The Skipper's book is now out - the publishers have kindly provided a copy for review purposes and the short version is that I can thoroughly recommend it. My review follows, and you can also read an abridged extract from the book here.
Shortly after returning home, Captain David Hart Dyke committed his memories of Coventry's war to a series of audio tapes and also wrote a series of articles for various naval publications. These formed the basis for his book, which he describes as "not a history book". Despite that, it is a brilliant history of one ship's contribution to the campaign to liberate the Falkland Islands and never falls into the trap that other similar works have of concentrating too much on either the overall conduct of the war or of the minutiae of day to day life onboard ship.
The story is begun with sufficient background about the Type 42 in general and the Coventry in particular to give those unfamiliar with the subject a good idea of the ship's capabilities and her vital position within the Task Force. Building up to the start of the war with a mixture of anecdotes and observations, the book really does a superb job of giving a good idea what it must have been like to be onboard at such an uncertain time. Always readable, never bogged down in detail or repetitive, it is the sort of book that grabs you from the beginning and may well not let go until you reach the final page.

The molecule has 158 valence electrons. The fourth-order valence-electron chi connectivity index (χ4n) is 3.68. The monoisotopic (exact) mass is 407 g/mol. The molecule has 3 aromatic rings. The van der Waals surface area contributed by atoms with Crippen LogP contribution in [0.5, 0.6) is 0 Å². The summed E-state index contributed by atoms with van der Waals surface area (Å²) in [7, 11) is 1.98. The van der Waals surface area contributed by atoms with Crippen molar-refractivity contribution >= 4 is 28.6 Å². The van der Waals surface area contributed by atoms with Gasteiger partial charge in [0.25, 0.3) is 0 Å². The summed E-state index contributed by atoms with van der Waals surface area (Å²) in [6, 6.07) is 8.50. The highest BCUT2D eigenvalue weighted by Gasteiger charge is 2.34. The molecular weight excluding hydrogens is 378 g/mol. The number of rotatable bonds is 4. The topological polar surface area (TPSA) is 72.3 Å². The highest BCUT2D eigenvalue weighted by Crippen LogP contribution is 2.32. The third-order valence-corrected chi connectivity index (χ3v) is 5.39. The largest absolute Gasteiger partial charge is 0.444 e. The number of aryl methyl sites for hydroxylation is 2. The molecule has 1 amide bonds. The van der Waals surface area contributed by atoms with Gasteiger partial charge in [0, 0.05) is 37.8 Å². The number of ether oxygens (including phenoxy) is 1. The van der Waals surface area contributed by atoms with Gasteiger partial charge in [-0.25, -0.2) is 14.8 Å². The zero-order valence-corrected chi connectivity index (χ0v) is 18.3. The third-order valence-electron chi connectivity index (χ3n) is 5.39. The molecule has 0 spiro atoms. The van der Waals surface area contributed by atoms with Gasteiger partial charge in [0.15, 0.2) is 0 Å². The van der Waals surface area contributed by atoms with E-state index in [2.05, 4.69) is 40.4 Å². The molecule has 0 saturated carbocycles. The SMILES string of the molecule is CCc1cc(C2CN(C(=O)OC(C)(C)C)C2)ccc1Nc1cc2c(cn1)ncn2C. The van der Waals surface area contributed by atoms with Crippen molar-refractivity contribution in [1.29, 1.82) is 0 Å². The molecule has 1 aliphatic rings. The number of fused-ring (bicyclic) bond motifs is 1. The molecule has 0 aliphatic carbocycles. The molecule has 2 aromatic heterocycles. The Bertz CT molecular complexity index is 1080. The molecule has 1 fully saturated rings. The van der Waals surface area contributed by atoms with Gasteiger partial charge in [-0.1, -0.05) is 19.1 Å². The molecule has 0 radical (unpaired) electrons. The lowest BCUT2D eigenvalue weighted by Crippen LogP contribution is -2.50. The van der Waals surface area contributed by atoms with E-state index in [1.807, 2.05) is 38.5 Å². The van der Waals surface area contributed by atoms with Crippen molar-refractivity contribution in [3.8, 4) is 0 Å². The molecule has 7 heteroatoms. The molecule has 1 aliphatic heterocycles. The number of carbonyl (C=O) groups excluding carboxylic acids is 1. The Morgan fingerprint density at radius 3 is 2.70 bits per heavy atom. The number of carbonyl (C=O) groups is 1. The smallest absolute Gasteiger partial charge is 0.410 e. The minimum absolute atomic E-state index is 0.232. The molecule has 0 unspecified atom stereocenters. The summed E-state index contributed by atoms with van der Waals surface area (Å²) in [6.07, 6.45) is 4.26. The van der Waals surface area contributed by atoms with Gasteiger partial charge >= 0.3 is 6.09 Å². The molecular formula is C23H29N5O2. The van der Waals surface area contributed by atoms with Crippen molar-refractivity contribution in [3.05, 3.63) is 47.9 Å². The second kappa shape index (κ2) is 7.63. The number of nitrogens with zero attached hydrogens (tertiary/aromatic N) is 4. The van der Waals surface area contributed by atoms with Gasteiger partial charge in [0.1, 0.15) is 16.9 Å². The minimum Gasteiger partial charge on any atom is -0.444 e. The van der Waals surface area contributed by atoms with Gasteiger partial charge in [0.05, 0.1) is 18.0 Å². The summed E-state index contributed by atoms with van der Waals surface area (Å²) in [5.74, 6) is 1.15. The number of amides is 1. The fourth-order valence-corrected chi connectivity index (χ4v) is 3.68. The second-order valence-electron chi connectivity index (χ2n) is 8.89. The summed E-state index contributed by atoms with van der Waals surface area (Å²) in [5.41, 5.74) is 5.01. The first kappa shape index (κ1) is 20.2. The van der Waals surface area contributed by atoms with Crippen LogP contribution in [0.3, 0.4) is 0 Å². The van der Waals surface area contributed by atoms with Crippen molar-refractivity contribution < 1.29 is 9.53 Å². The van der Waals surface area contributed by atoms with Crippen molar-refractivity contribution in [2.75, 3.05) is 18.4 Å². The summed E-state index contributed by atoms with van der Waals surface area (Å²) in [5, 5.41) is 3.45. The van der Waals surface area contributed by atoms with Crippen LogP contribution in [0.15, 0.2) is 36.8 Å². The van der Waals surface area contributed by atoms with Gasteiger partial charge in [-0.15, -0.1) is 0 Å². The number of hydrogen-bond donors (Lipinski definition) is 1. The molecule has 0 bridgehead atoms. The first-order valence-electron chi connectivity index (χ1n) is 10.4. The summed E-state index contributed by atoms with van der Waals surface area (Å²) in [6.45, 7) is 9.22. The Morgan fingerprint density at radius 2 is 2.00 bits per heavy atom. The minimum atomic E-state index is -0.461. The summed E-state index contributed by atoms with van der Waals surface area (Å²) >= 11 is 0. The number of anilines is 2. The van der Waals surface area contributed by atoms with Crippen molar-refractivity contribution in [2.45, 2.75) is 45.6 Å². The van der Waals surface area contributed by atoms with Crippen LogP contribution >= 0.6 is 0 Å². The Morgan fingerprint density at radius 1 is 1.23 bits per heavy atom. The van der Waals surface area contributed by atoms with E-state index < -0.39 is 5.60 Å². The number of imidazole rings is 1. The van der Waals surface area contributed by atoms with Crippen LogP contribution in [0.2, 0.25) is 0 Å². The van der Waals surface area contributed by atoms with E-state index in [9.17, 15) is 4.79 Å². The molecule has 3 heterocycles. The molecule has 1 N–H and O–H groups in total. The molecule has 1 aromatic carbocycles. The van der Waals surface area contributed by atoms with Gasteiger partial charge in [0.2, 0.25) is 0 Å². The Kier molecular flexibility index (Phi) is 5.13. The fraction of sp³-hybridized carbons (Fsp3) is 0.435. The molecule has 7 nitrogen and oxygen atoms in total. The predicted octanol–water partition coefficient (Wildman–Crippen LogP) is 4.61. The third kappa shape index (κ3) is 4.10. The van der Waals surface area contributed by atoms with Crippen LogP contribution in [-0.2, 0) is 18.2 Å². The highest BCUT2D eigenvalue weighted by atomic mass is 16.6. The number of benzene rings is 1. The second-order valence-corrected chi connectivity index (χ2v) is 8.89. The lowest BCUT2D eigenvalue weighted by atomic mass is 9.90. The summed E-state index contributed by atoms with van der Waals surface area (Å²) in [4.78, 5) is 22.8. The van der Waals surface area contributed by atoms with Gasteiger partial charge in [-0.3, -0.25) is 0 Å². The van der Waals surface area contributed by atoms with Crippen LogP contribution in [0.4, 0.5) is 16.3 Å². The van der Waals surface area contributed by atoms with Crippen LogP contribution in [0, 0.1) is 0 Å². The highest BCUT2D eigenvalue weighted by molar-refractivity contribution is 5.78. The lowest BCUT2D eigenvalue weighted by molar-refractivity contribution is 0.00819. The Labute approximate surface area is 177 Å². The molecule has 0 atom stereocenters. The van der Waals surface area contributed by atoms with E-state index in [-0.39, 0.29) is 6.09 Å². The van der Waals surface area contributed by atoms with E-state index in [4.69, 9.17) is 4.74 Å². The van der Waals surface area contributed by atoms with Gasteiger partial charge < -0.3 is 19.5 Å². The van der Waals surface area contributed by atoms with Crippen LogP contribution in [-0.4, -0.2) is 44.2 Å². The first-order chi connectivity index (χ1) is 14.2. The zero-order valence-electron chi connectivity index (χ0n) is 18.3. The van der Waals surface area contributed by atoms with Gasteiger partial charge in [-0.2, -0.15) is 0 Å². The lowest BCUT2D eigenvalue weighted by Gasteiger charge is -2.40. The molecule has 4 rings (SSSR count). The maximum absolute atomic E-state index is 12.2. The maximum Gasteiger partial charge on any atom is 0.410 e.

The book stands out for me in two ways; first of all the Captain manages to keep it centred on Coventry while filling in enough background about what is happening to other ships to ensure you are always aware what part Coventry is playing. Secondly, the account of the final fateful half hour of the ship's life is obviously the result of a great deal of research which must have been painful. As the son of a crew member, I was familiar with Coventry only from a few visits as a child - I well remember running up and down corridors and occasionally getting lost deep inside the ship. I am humbled to read the accounts of the heroics of the crew that searched through that complex interior with smoke, fire, holes blasted by bombs and a rapidly increasing list turning it into an inferno that any sane man would want to get out of immediately.
There are a few small errors - the crew list and roll of honour both contain mistakes that will no doubt be corrected in the next edition, but they should not detract from an excellent work that is a fine tribute to the heroes of the day, and the crew members who remain forever on patrol Down South.